‘He was taken ill this afternoon, the afternoon of yesterday that is,’ said Waddington.

‘Why wasn’t I sent for at once?’

Although there was no reason for it they spoke in whispers. In the darkness Kitty could only feel how intense was her companion’s anxiety.

‘Colonel Yü wanted to, but he wouldn’t let him. Colonel Yü has been with him all the time.’

‘He ought to have sent for me all the same. It’s heartless.’

‘Your husband knew that you had never seen any one with cholera. It’s a terrible and revolting sight. He didn’t want you to see it.’

‘After all he is my husband,’ she said in a choking voice.

Waddington made no reply.

‘Why am I allowed to come now?’

Waddington put his hand on her arm.

‘My dear, you must be very brave. You must be prepared for the worst.’

She gave a wail of anguish and turned away a little, for she saw that the three Chinese soldiers were looking at her. She had a sudden strange glimpse of the whites of their eyes.

‘Is he dying?’

‘I only know the message Colonel Yü gave to this officer who came and fetched me. As far as I can judge collapse has set in.’

‘Is there no hope at all?’

‘I’m dreadfully sorry, I’m afraid that if we don’t get there quickly we shan’t find him alive.’

She shuddered. The tears began to stream down her cheeks.

‘You see, he’s been overworking, he has no powers of resistance.’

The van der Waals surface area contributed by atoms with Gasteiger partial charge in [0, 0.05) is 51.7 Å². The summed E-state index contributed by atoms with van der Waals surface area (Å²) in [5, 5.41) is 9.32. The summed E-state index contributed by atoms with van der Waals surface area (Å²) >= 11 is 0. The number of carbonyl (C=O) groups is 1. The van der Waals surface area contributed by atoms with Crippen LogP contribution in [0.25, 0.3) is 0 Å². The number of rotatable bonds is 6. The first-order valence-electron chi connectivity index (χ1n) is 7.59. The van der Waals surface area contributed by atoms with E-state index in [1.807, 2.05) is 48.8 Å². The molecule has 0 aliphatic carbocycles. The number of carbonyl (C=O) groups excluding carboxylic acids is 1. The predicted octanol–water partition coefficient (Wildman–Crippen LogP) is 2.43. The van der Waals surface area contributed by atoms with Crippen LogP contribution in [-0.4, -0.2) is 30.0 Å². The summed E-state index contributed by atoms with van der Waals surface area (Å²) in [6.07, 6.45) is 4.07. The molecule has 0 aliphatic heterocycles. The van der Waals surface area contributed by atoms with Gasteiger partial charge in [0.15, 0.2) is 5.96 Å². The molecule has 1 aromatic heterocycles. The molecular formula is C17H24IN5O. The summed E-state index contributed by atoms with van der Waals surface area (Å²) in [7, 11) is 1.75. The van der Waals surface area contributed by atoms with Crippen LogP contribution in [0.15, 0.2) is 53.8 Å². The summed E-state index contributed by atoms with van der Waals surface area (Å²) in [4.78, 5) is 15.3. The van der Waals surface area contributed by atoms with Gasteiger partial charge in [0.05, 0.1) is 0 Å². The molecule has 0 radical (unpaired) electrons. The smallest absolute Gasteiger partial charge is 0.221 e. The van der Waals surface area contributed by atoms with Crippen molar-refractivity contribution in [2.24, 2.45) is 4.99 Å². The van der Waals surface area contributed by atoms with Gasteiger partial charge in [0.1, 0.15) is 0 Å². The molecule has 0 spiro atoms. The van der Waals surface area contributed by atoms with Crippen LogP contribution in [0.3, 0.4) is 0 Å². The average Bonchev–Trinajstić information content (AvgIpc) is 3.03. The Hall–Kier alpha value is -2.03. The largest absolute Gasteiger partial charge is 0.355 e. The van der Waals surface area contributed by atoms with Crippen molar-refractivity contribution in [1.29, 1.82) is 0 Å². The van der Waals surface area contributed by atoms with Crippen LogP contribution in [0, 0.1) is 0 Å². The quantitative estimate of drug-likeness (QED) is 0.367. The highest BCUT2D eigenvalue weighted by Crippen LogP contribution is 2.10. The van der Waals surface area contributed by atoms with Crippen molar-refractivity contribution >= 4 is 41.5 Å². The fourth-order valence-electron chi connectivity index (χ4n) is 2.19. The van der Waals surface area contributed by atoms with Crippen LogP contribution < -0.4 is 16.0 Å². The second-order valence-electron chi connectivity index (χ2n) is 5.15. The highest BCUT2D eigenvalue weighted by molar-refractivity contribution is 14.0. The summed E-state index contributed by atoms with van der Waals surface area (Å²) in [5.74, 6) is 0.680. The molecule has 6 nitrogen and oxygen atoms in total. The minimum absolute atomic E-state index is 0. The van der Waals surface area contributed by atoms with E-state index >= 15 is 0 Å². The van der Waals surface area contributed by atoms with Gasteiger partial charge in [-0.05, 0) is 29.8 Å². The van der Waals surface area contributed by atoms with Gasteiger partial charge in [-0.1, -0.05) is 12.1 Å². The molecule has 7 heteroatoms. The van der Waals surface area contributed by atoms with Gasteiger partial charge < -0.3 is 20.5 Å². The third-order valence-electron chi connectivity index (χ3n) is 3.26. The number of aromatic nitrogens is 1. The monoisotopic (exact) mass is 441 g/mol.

She withdrew from the pressure of his arm with a gesture of irritation. It exasperated her that he should talk in that low, anguished voice.

They reached the side and two men, Chinese coolies, standing on the bank helped her to step on shore. The chairs were waiting. As she got into hers Waddington said to her:

‘Try and keep a tight hold on your nerves. You’ll want all your self-control.’

‘Tell the bearers to make haste.’

‘They have orders to go as fast as they can.’

The officer, already in his chair, passed by and as he passed called out to Kitty’s bearers. They raised the chair smartly, arranged the poles on their shoulders, and at a swift pace set off. Waddington followed close behind. They took the hill at a run, a man with a lantern going before each chair, and at the water-gate the gate-keeper was standing with a torch. The officer shouted to him as they approached and he flung open one side of the gate to let them through. He uttered some sort of interjection as they passed and the bearers called back. In the dead of the night those guttural sounds in a strange language were mysterious and alarming. They slithered up the wet and slippery cobbles of the alley and one of the officer’s bearers stumbled. Kitty heard the officer’s voice raised in anger, the shrill retort of the bearer, and then the chair in front hurried on again. The streets were narrow and tortuous. Here in the city was deep night. It was a city of the dead. They hastened along a narrow lane, turned a corner, and then at a run took a flight of steps; the bearers were beginning to blow hard; they walked with long, rapid strides, in silence; one took out a ragged handkerchief and as he walked wiped from his forehead the sweat that ran down into his eyes; they wound this way and that so that it might have been a maze through which they sped; in the shadow of the shuttered shops sometimes a form seemed to be lying, but you did not know whether it was a man who slept to awake at dawn or a man who slept to awake never; the narrow streets were ghostly in their silent emptiness and when on a sudden a dog barked loudly it sent a shock of terror through Kitty’s tortured nerves. She did not know where they went. The way seemed endless. Could they not go faster? Faster. Faster. The time was going and any moment it might be too late.